And last but not least, electrostatic drivers like the Sennheiser Orpheus HE90 headphones are the audiophiles dream when it comes to driver technology. Their architecture and design creating near-flawless detail. With electrostatic headphones it’s the diaphragm itself that moves directly using a current passed through charged metal plates on either side of the diaphragm. Also, electrostatic headphones need to be paired with electrostatic specific amplifiers, called ‘energizers’.

We were able to score a listening session while we were at the Munich High End trade show earlier this year. They were simply amazing, however we have to admit that the price tends to be a ‘little’ obstacle for the average Joe. As a matter of fact, they are so expensive you won’t find them on our website.


And then some more….


And then there are additional perks that can just make a certain headphone the one you need.


Wireless headphones using Bluetooth technology have a reputation of sacrificing sound quality. This probably was the case with the Bluetooth devices made 5 years ago, but recent devices are built with more attention to audio quality in mind. Look for Bluetooth 3.0 standard or higher.


If you have Bluetooth in-ears in mind, the excellent value for money Beyerdynamic Byron BT in-ears should be a consideration. The Sennheiser Momentum in-ears just received the prestigious EISA award for wireless in-ears.

Noise cancelling headphones remove the noises from outside of your headphones. This can be ‘passive’, by just blocking out any noise or ‘active’.

Active noise cancelling headphones actually have microphones situated on the outside the ear cups picking the noises around you. The microphones then play the noises back to you, but inverted (anti-phase), in physics terms this is called destructive interference.

Noise cancelling technology works best on constant low frequency sounds, and they can be life-savers on long-haul flights or bus commutes. Admittedly, they don’t work as effective on sharp higher frequencies. Also, the noise-cancelling tends to alter the “natural” qualities of music; sometimes described as an “underwater” nausea effect from the noise-cancelling hum.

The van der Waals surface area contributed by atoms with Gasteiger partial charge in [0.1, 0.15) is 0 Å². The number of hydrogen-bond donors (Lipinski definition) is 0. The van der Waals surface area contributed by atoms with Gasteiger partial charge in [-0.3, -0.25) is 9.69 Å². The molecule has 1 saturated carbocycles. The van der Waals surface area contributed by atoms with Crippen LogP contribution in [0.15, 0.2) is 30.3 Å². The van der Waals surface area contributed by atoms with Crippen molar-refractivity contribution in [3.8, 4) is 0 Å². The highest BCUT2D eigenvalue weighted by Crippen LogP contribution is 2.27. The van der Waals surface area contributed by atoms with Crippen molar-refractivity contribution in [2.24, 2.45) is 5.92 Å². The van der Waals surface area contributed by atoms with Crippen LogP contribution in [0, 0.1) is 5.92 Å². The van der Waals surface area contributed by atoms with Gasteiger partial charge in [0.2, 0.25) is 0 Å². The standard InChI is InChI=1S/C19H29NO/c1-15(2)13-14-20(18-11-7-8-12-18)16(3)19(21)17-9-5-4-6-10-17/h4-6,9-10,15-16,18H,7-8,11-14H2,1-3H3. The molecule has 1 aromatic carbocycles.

We were very pleasantly surprised by the wireless Sennheiser Momentum 2.0 on-ears while testing them on long-haul flight. Sennheiser also offers active noise-cancelling in-ears in the IE80 or IE60.

On a final note, we want to touch on the choice between open-back and closed back headphones. Open-back are what their name suggests, they are open to allow external noises to enter. People standing close to you will be able to hear what is playing on the headphones. These type of headphones are popular among audiophiles because they omit pristine quality and higher fidelity compared to closed back. They have the ability to make music sound like it is playing around you rather than playing in your head.


Closed-back provide better sound isolation because they close off any sound leakage. These are great for commuting, at home or the office because they don’t leak sound and nearby people won’t hear the music so much. They do have a lesser soundstage and aren’t as high quality as open-back since sound waves are trapped inside the cups. They do however excel in delivering more bass than open-backs due to their closed nature.


Most companies like Sennheiser, Focal and Beyerdynamic offer an excellent range in both options, targeting a wide variety of budgets. Beyerdynamic also offers several semi-open style headhones


Which is right for you? In some instances, the choice is simple: If you want something cheap, the dynamic driver is your only bet. Otherwise, you have choice and a lot depends on what you want from your headphones. If you are a casual listener, go dynamic. If you are on the move, go closed-back dynamic or in-ear. If you are a critical listener and don’t get disturbed by ambient noise, go open-back; as for drivers: the choice completely depends on your preference.

All headphones and brands can deliver different sound signatures. It is a matter of preference when it comes to your music and sound needs. There is usually a pair of headphones to match any budget.